Question #3249d

1 Answer
Apr 3, 2016

Elements form compounds in order to become stable and fill up their outer shell of electrons.


Atoms have orbitals of negative electrons around the positive nucleus. The orbitals form shells, each of which can accommodate a certain number of electrons.

For non-transition metals (including lanthanides and actinides), the first shell can hold 2 electrons, and after that they hold 8.

Various quantum mechanical reasons dictate that the atom wants to fill up its outer or valence shell so that it is stable and doesn't react any more. It does this by forming a compound, through reacting with another atom or atoms.

Reactions are when electrons are moved around in different ways to satisfy each atom and form bonds, so all the valence shells are full and nothing can react any more, without applying a very high energy to it.

Bonding mostly happens in one of three ways to form a compound. Covalent bonding is where non-metal atoms share electrons so both shells are full. Ionic bonding is where a metal gives electrons to a non-metal, making both into charged molecules, so they stick together like two ends of a magnet. Metallic bonding happens with metals, where extra electrons form a sea of negative charge and the positive metal nuclei are attracted to it.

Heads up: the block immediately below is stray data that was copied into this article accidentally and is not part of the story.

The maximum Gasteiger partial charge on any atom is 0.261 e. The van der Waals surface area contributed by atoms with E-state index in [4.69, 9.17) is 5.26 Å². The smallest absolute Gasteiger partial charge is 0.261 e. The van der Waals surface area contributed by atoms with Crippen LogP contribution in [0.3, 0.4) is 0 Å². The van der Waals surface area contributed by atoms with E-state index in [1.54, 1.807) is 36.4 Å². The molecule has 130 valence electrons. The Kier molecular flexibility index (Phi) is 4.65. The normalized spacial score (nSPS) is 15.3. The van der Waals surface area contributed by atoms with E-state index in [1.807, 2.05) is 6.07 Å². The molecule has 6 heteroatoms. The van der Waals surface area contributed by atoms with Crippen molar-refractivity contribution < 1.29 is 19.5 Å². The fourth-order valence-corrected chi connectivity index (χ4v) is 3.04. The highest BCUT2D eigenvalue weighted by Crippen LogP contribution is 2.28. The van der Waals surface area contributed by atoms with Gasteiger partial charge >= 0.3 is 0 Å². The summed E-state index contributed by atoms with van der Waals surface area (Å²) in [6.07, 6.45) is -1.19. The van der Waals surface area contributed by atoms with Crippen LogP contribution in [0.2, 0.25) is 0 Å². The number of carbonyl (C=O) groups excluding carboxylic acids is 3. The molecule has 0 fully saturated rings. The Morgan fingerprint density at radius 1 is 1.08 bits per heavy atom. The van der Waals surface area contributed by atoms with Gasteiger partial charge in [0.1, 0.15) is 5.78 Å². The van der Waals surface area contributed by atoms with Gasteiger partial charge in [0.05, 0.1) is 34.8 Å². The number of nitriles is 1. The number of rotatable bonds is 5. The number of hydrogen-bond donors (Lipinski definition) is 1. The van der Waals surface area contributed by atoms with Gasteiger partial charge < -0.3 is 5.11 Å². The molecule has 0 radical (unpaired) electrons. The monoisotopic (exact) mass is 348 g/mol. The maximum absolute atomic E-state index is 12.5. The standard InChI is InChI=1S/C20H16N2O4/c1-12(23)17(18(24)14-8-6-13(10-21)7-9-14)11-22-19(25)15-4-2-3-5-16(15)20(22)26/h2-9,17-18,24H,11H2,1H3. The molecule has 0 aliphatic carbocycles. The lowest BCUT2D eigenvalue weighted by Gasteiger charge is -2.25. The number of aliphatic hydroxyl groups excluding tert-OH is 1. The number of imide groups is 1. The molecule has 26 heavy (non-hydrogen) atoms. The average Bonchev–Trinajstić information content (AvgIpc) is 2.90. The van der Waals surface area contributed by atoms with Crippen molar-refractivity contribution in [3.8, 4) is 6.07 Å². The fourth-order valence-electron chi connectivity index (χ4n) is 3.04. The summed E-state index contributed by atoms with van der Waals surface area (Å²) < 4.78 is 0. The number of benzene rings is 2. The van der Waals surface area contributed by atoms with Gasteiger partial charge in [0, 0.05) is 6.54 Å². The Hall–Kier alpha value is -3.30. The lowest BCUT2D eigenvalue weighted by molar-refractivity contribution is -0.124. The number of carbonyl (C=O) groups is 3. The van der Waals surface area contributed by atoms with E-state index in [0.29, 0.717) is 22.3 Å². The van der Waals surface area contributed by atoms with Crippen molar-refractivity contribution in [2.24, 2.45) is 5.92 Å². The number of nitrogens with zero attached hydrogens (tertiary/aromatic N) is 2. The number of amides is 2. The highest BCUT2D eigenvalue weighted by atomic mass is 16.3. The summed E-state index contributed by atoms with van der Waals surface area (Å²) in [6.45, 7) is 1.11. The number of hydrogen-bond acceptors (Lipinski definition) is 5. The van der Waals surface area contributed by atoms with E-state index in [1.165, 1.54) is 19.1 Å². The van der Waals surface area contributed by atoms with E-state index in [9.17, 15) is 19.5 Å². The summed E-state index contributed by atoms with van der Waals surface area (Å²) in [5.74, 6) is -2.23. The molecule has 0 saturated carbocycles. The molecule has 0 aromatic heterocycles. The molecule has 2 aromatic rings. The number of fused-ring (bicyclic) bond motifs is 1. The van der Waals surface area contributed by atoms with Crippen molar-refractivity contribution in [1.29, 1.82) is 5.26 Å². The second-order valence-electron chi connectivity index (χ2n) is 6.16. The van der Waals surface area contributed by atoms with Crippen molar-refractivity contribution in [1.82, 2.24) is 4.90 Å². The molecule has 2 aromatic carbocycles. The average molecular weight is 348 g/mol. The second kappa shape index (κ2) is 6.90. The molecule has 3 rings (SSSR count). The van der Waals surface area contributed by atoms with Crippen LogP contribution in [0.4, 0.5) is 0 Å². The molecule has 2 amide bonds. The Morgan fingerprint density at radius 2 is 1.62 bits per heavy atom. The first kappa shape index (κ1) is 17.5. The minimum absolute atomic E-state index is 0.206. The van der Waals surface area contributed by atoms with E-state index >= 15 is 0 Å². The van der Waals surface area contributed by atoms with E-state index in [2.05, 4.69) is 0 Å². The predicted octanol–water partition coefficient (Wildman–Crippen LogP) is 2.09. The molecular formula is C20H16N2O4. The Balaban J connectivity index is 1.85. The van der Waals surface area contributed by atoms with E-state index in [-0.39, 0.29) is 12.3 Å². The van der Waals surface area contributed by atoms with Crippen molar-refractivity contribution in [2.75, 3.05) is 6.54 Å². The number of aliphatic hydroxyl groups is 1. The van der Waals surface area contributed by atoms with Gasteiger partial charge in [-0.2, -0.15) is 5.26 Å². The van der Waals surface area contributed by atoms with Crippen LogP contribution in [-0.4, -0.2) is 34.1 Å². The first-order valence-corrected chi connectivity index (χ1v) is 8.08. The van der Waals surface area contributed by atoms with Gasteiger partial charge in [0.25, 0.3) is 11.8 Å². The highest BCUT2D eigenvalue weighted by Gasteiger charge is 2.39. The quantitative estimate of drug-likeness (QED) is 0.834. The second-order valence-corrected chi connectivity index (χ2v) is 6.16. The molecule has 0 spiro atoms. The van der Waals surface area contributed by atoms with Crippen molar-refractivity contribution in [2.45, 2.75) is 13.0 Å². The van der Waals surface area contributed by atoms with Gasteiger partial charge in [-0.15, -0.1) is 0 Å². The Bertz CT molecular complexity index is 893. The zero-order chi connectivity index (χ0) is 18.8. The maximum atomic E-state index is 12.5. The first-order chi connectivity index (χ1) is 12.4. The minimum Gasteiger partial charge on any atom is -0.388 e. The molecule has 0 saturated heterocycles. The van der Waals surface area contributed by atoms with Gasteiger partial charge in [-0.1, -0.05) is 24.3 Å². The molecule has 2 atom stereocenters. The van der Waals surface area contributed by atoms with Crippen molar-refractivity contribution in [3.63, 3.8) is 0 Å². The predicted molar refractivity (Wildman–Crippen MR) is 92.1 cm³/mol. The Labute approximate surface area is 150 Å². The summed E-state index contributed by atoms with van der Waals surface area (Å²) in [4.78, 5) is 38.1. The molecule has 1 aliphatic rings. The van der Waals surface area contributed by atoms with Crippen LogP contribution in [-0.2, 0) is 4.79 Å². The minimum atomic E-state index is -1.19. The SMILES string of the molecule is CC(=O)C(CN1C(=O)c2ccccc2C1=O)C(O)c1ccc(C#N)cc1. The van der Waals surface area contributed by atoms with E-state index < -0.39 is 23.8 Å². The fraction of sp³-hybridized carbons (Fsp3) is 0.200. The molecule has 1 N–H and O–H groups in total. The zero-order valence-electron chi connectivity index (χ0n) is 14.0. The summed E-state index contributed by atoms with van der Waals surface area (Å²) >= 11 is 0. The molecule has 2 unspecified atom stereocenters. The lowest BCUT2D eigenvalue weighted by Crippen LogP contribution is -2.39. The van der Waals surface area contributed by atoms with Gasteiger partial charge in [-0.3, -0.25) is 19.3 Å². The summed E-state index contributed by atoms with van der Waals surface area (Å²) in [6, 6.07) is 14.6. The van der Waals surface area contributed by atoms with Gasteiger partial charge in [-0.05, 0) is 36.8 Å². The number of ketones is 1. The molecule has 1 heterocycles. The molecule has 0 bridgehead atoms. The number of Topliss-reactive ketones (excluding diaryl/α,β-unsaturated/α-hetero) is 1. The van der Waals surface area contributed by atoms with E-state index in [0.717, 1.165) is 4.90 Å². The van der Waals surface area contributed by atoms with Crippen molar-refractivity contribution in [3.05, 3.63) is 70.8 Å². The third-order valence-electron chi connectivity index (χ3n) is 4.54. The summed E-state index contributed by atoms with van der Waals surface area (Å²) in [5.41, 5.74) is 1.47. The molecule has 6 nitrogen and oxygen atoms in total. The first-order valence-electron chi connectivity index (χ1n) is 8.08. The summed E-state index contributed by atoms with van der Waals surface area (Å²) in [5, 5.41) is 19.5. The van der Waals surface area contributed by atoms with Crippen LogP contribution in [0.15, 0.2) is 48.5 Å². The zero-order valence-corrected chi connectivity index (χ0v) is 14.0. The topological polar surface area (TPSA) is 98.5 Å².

Some elements don't form compounds because they naturally have full outer shells. These are the noble gases, such as helium, neon, xenon and krypton. They have no need to bond, although by applying large amounts of energy to them you can force them to bond.